City dwellers today have larger access than ever to fresh, locally grown produce thanks to the popularity of farmers’ markets. Bostonians are fortunate to have access to several thriving city markets, but unique on the list, and not to be missed, is the Copley Square market.
When I moved from a city suburb of Boston to an actual suburb in the summer of 1989 my sisters and I enthusiastically described it to our cousins as “like being in the country!” Our new street had no telephone poles or street lights. A chicken coop marked where the yard met the woods, and in the summer I woke up to the chk-chk-chk-whrrrrrrrr of the automatic sprinkler. These were rural-suburb things.
From there I went to college in a slightly larger urban environment, and then made the jump to Boston, where I’ve been for the past six years. I enjoy the hustle, bustle, and public transportation options that an urban center has to offer (goodbye car, hello Charlie Card), but I have also learned how much I miss what was left behind “in the country.”
Knowing my love for the region and the pressing urge I feel to get back to nature, I was delighted to catch sight of a colorful little book titled “Markets of New England” by Christine Chitnis, cataloguing over fifty of the best farmers’ markets and crafts markets throughout our six states. My delight doubled when it dawned on me that Christine was The Crafty Yankee – a fellow Yankee blogger!
I look for ways to get my rural fix however I can, and I especially love the opportunity to visit the local farmer’s markets. I suspect that many of you enjoy this, too. Wandering through a cluster of tables and tents selling produce and wares from local growers and artisans gives me the opportunity to see the face of the farmer or maker, say hello, and support their trade. It’s a “good neighbor” feeling, and Christine’s book does a terrific job of highlighting some of the best each state has to offer, along with colorful photographs.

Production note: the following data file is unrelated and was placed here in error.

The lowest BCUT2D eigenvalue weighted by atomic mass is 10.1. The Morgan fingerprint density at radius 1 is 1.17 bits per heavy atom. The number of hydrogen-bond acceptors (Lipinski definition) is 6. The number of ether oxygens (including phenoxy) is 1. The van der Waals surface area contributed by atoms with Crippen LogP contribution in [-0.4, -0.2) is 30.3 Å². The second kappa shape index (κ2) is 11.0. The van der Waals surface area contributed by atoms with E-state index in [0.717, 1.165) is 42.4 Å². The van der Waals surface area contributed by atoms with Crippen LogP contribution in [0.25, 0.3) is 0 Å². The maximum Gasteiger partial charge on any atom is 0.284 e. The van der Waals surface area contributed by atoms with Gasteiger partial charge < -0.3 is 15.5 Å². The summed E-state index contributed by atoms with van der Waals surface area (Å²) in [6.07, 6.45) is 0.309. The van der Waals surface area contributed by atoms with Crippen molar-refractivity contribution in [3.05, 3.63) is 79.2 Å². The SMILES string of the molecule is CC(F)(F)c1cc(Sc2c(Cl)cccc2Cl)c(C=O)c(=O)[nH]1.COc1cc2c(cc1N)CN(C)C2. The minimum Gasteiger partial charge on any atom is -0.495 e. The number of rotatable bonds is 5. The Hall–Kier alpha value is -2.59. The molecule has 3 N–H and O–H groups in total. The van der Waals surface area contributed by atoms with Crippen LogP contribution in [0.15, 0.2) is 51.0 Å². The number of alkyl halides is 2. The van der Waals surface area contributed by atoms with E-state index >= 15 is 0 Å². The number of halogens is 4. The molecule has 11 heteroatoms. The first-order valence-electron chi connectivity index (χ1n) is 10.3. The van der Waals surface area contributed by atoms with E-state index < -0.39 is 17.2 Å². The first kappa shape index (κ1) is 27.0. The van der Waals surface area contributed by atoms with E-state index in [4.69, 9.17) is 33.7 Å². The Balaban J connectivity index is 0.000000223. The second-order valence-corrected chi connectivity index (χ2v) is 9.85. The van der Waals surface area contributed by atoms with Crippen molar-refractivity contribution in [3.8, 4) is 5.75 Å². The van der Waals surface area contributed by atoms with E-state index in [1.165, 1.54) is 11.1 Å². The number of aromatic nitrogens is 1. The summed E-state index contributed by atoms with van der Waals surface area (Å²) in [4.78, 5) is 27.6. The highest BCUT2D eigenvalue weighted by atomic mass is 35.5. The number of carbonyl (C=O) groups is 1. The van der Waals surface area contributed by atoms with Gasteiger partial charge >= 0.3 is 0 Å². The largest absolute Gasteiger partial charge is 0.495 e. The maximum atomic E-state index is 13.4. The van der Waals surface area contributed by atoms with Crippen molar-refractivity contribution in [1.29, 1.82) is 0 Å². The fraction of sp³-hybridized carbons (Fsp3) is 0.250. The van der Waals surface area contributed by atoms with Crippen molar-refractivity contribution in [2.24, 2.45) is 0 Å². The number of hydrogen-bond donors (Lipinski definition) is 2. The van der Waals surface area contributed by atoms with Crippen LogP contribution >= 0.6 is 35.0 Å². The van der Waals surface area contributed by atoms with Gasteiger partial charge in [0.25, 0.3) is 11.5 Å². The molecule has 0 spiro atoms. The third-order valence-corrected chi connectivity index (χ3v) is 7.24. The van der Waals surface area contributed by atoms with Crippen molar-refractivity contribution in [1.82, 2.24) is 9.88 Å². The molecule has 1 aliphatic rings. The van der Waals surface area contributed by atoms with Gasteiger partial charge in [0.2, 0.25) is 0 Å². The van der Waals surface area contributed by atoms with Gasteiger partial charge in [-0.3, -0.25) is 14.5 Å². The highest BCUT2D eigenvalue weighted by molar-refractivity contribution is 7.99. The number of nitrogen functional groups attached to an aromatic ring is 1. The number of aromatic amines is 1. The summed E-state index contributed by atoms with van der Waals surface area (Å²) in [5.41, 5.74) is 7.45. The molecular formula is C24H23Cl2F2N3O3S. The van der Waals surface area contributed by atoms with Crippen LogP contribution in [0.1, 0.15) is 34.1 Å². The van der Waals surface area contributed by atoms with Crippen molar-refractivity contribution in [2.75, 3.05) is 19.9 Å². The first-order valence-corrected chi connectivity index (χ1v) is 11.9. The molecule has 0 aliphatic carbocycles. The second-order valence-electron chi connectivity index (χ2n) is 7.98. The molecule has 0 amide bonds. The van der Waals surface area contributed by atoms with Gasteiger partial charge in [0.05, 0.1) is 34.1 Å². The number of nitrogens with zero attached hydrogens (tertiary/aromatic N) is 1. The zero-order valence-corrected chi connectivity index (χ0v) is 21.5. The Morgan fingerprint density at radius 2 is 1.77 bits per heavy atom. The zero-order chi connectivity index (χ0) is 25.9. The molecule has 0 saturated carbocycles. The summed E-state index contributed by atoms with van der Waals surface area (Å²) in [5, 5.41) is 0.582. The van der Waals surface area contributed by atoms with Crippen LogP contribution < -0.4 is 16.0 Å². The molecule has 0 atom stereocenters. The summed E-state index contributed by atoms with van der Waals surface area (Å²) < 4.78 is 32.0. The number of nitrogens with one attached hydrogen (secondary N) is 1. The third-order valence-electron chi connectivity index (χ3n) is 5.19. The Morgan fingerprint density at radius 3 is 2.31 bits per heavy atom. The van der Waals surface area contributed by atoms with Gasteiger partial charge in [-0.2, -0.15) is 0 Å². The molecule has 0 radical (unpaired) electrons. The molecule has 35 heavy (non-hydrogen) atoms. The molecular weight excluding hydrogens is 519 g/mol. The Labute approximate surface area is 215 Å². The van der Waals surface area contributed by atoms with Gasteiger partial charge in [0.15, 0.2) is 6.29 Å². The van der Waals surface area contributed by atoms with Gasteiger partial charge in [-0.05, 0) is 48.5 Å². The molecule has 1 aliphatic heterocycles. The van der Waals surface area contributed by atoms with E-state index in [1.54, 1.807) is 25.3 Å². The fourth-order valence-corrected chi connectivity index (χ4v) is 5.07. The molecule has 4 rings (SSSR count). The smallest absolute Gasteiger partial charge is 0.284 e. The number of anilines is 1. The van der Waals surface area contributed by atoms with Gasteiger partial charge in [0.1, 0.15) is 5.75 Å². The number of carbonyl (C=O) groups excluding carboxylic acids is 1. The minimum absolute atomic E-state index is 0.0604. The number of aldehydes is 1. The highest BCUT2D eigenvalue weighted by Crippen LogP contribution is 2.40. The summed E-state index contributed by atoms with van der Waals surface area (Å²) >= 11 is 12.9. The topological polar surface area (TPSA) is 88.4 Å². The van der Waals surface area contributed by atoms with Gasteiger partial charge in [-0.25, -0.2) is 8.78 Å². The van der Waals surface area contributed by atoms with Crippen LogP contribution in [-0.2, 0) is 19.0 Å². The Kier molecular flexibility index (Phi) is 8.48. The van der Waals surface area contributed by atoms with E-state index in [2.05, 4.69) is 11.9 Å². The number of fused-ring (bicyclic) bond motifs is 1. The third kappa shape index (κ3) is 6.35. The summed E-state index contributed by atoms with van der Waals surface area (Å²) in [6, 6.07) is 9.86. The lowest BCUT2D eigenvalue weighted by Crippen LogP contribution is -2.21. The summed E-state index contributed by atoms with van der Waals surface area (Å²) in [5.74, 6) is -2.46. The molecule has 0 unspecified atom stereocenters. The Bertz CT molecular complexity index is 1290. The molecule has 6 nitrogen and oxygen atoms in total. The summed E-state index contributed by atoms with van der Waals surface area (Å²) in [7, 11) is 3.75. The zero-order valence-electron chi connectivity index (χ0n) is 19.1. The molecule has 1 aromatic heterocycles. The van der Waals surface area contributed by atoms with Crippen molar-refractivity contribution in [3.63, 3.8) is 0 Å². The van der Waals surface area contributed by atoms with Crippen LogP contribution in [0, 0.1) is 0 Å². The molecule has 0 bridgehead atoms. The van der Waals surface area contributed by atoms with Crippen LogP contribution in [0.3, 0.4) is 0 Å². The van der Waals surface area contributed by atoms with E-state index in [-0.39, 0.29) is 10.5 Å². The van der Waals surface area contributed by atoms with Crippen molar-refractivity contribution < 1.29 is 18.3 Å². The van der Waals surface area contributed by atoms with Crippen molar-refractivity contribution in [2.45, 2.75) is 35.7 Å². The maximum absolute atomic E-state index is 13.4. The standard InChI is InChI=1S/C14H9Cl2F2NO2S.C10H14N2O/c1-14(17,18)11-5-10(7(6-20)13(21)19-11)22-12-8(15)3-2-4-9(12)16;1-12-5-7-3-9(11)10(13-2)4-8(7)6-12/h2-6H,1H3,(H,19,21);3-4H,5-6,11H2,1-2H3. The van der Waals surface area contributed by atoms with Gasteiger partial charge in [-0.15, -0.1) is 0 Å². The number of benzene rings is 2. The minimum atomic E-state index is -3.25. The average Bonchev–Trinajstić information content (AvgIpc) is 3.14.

I knew “Markets of New England” would provide me with a lot of inspiration for venturing outside of the city, but then I saw the Copley Square market listed as one of Massachusetts’ best. The Copley Square market is held seasonally on Tuesdays and Fridays from 11:00 – 6:00 and I had never been able to go, so when the opportunity arose a few weeks later, I went for it.
Christine was right. The market is vibrant and full of delicious things. It’s satisfying to rub your thumb along the leaf of a potted pineapple sage while standing in the shadow of the John Hancock tower, marvel at a crate of pattypan squash one crosswalk away from the massive Boston Public Library, or sniff a sun-warmed heirloom tomato while a bus roars past. Country meets city. Farmer meets human resources representative in dress slacks.
The Copley Square market has the usual array of produce, baked goods, flowers, jams, herbs, cheeses, and gourmet foods. The things that make it truly unique are the location and customers. Amidst the aforementioned library, skyscrapers, hotels, and Trinity Church a jumble of commuters, tourists, and the few that call Back Bay home are buying arugula and having impromptu goat cheese picnics in the middle of downtown Boston.
For me, being able to get the best of both words for a half hour on a sunny summer Friday afternoon was a genuine treat. Put “Markets of New England” on your wish list and the Copley Square market on the agenda for your next trip into Boston, especially if you crave a break from all-things urban and want to indulge in kringle cookies.
I highly recommend the kringles…